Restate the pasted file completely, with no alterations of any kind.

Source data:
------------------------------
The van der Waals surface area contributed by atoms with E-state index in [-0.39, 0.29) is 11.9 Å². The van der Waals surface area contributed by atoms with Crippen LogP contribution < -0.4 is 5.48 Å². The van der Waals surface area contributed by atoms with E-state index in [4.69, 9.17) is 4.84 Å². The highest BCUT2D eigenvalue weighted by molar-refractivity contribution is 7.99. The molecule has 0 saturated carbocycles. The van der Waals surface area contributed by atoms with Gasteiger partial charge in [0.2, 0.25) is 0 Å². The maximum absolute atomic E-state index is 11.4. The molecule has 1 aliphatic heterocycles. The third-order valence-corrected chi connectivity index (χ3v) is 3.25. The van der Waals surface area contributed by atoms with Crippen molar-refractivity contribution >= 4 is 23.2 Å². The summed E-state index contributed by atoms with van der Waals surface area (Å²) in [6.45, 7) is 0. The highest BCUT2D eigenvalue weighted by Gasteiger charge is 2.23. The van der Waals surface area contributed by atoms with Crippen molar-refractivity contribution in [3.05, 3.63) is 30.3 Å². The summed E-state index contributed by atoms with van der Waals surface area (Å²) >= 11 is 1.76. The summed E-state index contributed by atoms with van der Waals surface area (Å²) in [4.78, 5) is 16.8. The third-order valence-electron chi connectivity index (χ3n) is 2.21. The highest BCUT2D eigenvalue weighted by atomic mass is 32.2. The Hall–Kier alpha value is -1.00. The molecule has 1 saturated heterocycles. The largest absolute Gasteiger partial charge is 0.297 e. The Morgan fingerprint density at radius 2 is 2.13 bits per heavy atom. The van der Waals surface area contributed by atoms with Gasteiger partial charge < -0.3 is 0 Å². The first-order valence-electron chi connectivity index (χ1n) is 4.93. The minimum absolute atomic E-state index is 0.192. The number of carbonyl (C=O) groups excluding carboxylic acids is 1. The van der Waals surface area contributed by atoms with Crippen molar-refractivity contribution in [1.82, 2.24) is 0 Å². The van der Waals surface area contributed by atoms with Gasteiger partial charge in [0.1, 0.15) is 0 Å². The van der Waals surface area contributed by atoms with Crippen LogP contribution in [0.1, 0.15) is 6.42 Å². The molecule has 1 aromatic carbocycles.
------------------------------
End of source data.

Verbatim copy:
The van der Waals surface area contributed by atoms with E-state index in [-0.39, 0.29) is 11.9 Å². The van der Waals surface area contributed by atoms with Crippen LogP contribution < -0.4 is 5.48 Å². The van der Waals surface area contributed by atoms with E-state index in [4.69, 9.17) is 4.84 Å². The highest BCUT2D eigenvalue weighted by molar-refractivity contribution is 7.99. The molecule has 0 saturated carbocycles. The van der Waals surface area contributed by atoms with Gasteiger partial charge in [0.2, 0.25) is 0 Å². The maximum absolute atomic E-state index is 11.4. The molecule has 1 aliphatic heterocycles. The third-order valence-corrected chi connectivity index (χ3v) is 3.25. The van der Waals surface area contributed by atoms with Crippen molar-refractivity contribution >= 4 is 23.2 Å². The summed E-state index contributed by atoms with van der Waals surface area (Å²) in [6.45, 7) is 0. The highest BCUT2D eigenvalue weighted by Gasteiger charge is 2.23. The van der Waals surface area contributed by atoms with Crippen molar-refractivity contribution in [3.05, 3.63) is 30.3 Å². The summed E-state index contributed by atoms with van der Waals surface area (Å²) >= 11 is 1.76. The summed E-state index contributed by atoms with van der Waals surface area (Å²) in [4.78, 5) is 16.8. The third-order valence-electron chi connectivity index (χ3n) is 2.21. The highest BCUT2D eigenvalue weighted by atomic mass is 32.2. The Hall–Kier alpha value is -1.00. The molecule has 1 saturated heterocycles. The largest absolute Gasteiger partial charge is 0.297 e. The Morgan fingerprint density at radius 2 is 2.13 bits per heavy atom. The van der Waals surface area contributed by atoms with Gasteiger partial charge < -0.3 is 0 Å². The first-order valence-electron chi connectivity index (χ1n) is 4.93. The minimum absolute atomic E-state index is 0.192. The number of carbonyl (C=O) groups excluding carboxylic acids is 1. The van der Waals surface area contributed by atoms with Crippen molar-refractivity contribution in [1.82, 2.24) is 0 Å². The van der Waals surface area contributed by atoms with Gasteiger partial charge in [0.1, 0.15) is 0 Å². The van der Waals surface area contributed by atoms with Crippen LogP contribution in [0.1, 0.15) is 6.42 Å². The molecule has 1 aromatic carbocycles.